It is clear from the results in Examples that the aluminosilicate of the present invention has excellent oil-absorbing ability, and high polishing ability without damaging of the contacted material, and excellent steam trapping ability, oil-absorbing strength, re-dispersibility, so that when used as a filler the resulting filled material has an increased mechanical strength.

Industrial Applicability

Since the aluminosilicate of the present invention comprises clusters of acicular crystals, platy-crystals, or columnar crystals, the aluminosilicate has high polishing ability without damaging 1the contacted materials, and excellent adsorption and dispersibility, so that an effect of increasing the mechanical strength of the filled materials when used as a filler can be exhibited.

The present invention being thus described, it will be obvious that the same may be varied in many ways. Such variations are not to be regarded as a departure from the spirit and scope of the invention, and all such modifications as would be obvious to one skilled in the art are intended to be included within the scope of the following claims.

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Non-Patent Citations
Reference
1 *Barrer et al., "The Hydrothermal Chemistry of Silicates. Part II. Synthetic Crystalline Sodium Aluminosilicates," J. of the Chemical Society, May 1952. pp. 1561-1571.*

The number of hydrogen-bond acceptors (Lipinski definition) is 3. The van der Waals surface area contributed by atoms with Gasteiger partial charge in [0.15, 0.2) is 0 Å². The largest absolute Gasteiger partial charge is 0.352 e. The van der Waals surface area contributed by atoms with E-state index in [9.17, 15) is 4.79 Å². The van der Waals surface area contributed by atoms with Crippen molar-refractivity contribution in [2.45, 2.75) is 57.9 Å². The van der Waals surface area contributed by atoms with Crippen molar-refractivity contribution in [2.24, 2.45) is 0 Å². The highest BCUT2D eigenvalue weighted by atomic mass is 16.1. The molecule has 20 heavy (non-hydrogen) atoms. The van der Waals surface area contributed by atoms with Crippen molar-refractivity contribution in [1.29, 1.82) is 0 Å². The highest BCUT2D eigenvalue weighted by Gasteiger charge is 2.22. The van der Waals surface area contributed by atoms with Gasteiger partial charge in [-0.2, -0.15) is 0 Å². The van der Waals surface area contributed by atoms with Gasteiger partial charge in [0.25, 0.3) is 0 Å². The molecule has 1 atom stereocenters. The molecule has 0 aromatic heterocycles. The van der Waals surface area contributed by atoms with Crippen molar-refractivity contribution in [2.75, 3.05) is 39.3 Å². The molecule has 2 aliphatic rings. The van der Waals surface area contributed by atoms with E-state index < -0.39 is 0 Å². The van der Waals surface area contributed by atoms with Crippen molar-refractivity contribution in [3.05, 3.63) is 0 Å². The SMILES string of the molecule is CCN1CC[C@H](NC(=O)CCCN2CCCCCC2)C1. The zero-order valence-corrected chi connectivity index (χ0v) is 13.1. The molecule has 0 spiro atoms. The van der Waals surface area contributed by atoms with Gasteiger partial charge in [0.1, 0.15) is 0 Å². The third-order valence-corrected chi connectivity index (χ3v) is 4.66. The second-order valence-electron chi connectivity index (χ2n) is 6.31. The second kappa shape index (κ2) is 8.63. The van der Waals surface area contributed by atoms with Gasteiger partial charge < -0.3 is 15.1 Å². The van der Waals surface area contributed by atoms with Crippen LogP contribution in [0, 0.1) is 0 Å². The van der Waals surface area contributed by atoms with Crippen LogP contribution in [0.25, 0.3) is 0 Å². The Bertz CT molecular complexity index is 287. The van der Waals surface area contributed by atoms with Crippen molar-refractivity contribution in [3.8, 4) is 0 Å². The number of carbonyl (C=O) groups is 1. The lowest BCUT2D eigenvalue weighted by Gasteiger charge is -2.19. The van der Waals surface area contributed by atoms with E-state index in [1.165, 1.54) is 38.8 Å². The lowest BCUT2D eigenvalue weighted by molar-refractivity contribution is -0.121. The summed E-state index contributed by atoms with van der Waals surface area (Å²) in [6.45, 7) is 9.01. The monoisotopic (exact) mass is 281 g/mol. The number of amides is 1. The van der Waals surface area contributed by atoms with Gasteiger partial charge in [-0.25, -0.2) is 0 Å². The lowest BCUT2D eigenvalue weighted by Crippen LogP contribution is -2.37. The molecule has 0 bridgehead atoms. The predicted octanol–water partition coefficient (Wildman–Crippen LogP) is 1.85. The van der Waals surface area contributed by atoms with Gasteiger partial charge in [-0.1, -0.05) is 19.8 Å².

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US7655207 *Apr 19, 2007Feb 2, 2010Mizusawa Chemicals, Ltd.Aluminum complex hydroxide salt and method of producing the same
US7662354 *Aug 6, 2004Feb 16, 2010Kao CorporationDeodorant
US7977103Apr 20, 2006Jul 12, 2011Kimberly-Clark Worldwide, Inc.Method for detecting the onset of ovulation
US8833332 *Feb 22, 2012Sep 16, 2014GM Global Technology Operations LLCRemoval of water and fuel contaminants in engine oil
US20120145113 *Feb 22, 2012Jun 14, 2012Gm Global Technology Operations, Inc.Removal of water and fuel contaminants in engine oil
EP1658863A1 *Aug 6, 2004May 24, 2006Kao CorporationDeodorant
Classifications
U.S. Classification423/700, 106/3, 423/328.2, 510/532, 510/507, 423/328.1, 423/716, 423/DIG.32
International ClassificationC01B33/26, A61Q11/00, C09K3/14, C11D3/12, A61Q19/10, A61K8/22, A61K8/26
Cooperative ClassificationY10S423/32, A61K2800/28, A61Q19/10, A61K8/22, A61K8/26, C09K3/1409, C11D3/128, A61Q11/00, C01B33/26
European ClassificationC09K3/14B, A61K8/22, A61K8/26, A61Q19/10, A61Q11/00, C11D3/12G2F, C01B33/26